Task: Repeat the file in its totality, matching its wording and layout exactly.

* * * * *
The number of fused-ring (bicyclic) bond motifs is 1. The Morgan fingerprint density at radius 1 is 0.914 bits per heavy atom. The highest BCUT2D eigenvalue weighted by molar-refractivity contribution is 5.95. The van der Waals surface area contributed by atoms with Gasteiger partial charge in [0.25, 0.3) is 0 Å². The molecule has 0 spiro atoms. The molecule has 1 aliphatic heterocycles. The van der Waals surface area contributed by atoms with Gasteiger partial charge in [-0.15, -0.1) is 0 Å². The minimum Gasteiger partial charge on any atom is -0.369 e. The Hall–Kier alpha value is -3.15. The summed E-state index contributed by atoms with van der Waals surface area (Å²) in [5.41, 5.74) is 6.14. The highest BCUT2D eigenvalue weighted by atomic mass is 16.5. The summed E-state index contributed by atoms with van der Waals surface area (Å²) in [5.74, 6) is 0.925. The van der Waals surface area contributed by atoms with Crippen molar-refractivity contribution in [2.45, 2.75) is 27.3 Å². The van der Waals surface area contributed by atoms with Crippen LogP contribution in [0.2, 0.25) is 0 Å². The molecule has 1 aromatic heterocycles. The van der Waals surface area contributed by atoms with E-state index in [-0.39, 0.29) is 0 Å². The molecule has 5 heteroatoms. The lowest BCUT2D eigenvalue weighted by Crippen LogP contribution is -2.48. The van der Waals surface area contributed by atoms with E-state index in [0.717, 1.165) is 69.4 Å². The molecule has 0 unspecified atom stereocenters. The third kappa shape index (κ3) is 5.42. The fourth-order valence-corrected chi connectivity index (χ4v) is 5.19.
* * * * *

The number of fused-ring (bicyclic) bond motifs is 1. The Morgan fingerprint density at radius 1 is 0.914 bits per heavy atom. The highest BCUT2D eigenvalue weighted by molar-refractivity contribution is 5.95. The van der Waals surface area contributed by atoms with Gasteiger partial charge in [0.25, 0.3) is 0 Å². The molecule has 0 spiro atoms. The molecule has 1 aliphatic heterocycles. The van der Waals surface area contributed by atoms with Gasteiger partial charge in [-0.15, -0.1) is 0 Å². The minimum Gasteiger partial charge on any atom is -0.369 e. The Hall–Kier alpha value is -3.15. The summed E-state index contributed by atoms with van der Waals surface area (Å²) in [5.41, 5.74) is 6.14. The highest BCUT2D eigenvalue weighted by atomic mass is 16.5. The summed E-state index contributed by atoms with van der Waals surface area (Å²) in [5.74, 6) is 0.925. The van der Waals surface area contributed by atoms with Crippen molar-refractivity contribution in [2.45, 2.75) is 27.3 Å². The van der Waals surface area contributed by atoms with Crippen LogP contribution in [0.2, 0.25) is 0 Å². The molecule has 1 aromatic heterocycles. The van der Waals surface area contributed by atoms with E-state index in [-0.39, 0.29) is 0 Å². The molecule has 5 heteroatoms. The lowest BCUT2D eigenvalue weighted by Crippen LogP contribution is -2.48. The van der Waals surface area contributed by atoms with E-state index in [0.717, 1.165) is 69.4 Å². The molecule has 0 unspecified atom stereocenters. The third kappa shape index (κ3) is 5.42. The fourth-order valence-corrected chi connectivity index (χ4v) is 5.19.